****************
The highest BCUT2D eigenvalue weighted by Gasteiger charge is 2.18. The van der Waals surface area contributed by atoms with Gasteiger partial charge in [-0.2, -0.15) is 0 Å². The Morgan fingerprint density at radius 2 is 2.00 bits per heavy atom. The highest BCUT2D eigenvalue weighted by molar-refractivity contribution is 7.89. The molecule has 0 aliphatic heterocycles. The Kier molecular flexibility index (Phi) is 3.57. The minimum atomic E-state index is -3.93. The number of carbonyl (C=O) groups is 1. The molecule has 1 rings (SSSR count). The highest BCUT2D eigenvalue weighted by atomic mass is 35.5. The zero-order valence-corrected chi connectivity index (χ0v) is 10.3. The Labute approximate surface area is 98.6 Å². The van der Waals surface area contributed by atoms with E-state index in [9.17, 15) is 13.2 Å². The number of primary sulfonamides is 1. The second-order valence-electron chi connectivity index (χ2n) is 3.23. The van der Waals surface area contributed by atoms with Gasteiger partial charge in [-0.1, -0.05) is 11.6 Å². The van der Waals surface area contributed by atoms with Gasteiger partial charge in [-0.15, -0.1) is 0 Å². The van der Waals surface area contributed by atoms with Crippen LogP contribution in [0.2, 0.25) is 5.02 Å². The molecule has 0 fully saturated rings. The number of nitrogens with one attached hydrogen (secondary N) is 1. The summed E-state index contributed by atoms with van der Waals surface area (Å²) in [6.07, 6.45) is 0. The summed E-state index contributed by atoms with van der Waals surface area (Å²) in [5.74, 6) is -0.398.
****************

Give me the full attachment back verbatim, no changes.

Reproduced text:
The highest BCUT2D eigenvalue weighted by Gasteiger charge is 2.18. The van der Waals surface area contributed by atoms with Gasteiger partial charge in [-0.2, -0.15) is 0 Å². The Morgan fingerprint density at radius 2 is 2.00 bits per heavy atom. The highest BCUT2D eigenvalue weighted by molar-refractivity contribution is 7.89. The molecule has 0 aliphatic heterocycles. The Kier molecular flexibility index (Phi) is 3.57. The minimum atomic E-state index is -3.93. The number of carbonyl (C=O) groups is 1. The molecule has 1 rings (SSSR count). The highest BCUT2D eigenvalue weighted by atomic mass is 35.5. The zero-order valence-corrected chi connectivity index (χ0v) is 10.3. The Labute approximate surface area is 98.6 Å². The van der Waals surface area contributed by atoms with E-state index in [9.17, 15) is 13.2 Å². The number of primary sulfonamides is 1. The second-order valence-electron chi connectivity index (χ2n) is 3.23. The van der Waals surface area contributed by atoms with Gasteiger partial charge in [-0.1, -0.05) is 11.6 Å². The van der Waals surface area contributed by atoms with Gasteiger partial charge in [-0.15, -0.1) is 0 Å². The van der Waals surface area contributed by atoms with Crippen LogP contribution in [0.2, 0.25) is 5.02 Å². The molecule has 0 fully saturated rings. The number of nitrogens with one attached hydrogen (secondary N) is 1. The summed E-state index contributed by atoms with van der Waals surface area (Å²) in [6.07, 6.45) is 0. The summed E-state index contributed by atoms with van der Waals surface area (Å²) in [5.74, 6) is -0.398.